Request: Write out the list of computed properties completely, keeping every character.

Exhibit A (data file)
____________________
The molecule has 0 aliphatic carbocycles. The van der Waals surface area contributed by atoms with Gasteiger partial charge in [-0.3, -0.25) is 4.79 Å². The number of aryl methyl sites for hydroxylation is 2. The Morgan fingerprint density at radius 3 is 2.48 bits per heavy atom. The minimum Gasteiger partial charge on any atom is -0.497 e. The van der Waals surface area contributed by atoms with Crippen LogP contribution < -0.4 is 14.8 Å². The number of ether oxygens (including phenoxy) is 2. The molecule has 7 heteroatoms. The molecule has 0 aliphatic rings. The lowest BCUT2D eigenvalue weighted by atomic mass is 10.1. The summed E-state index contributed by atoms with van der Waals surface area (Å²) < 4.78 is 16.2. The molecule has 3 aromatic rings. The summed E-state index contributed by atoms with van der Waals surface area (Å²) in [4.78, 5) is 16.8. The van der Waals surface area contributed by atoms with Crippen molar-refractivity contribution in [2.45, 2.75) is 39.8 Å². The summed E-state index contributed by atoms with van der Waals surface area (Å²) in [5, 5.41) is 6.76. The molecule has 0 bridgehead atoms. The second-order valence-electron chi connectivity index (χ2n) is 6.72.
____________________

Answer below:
The molecule has 0 aliphatic carbocycles. The van der Waals surface area contributed by atoms with Gasteiger partial charge in [-0.3, -0.25) is 4.79 Å². The number of aryl methyl sites for hydroxylation is 2. The Morgan fingerprint density at radius 3 is 2.48 bits per heavy atom. The minimum Gasteiger partial charge on any atom is -0.497 e. The van der Waals surface area contributed by atoms with Crippen LogP contribution < -0.4 is 14.8 Å². The number of ether oxygens (including phenoxy) is 2. The molecule has 7 heteroatoms. The molecule has 0 aliphatic rings. The lowest BCUT2D eigenvalue weighted by atomic mass is 10.1. The summed E-state index contributed by atoms with van der Waals surface area (Å²) < 4.78 is 16.2. The molecule has 3 aromatic rings. The summed E-state index contributed by atoms with van der Waals surface area (Å²) in [4.78, 5) is 16.8. The van der Waals surface area contributed by atoms with Crippen molar-refractivity contribution in [2.45, 2.75) is 39.8 Å². The summed E-state index contributed by atoms with van der Waals surface area (Å²) in [5, 5.41) is 6.76. The molecule has 0 bridgehead atoms. The second-order valence-electron chi connectivity index (χ2n) is 6.72.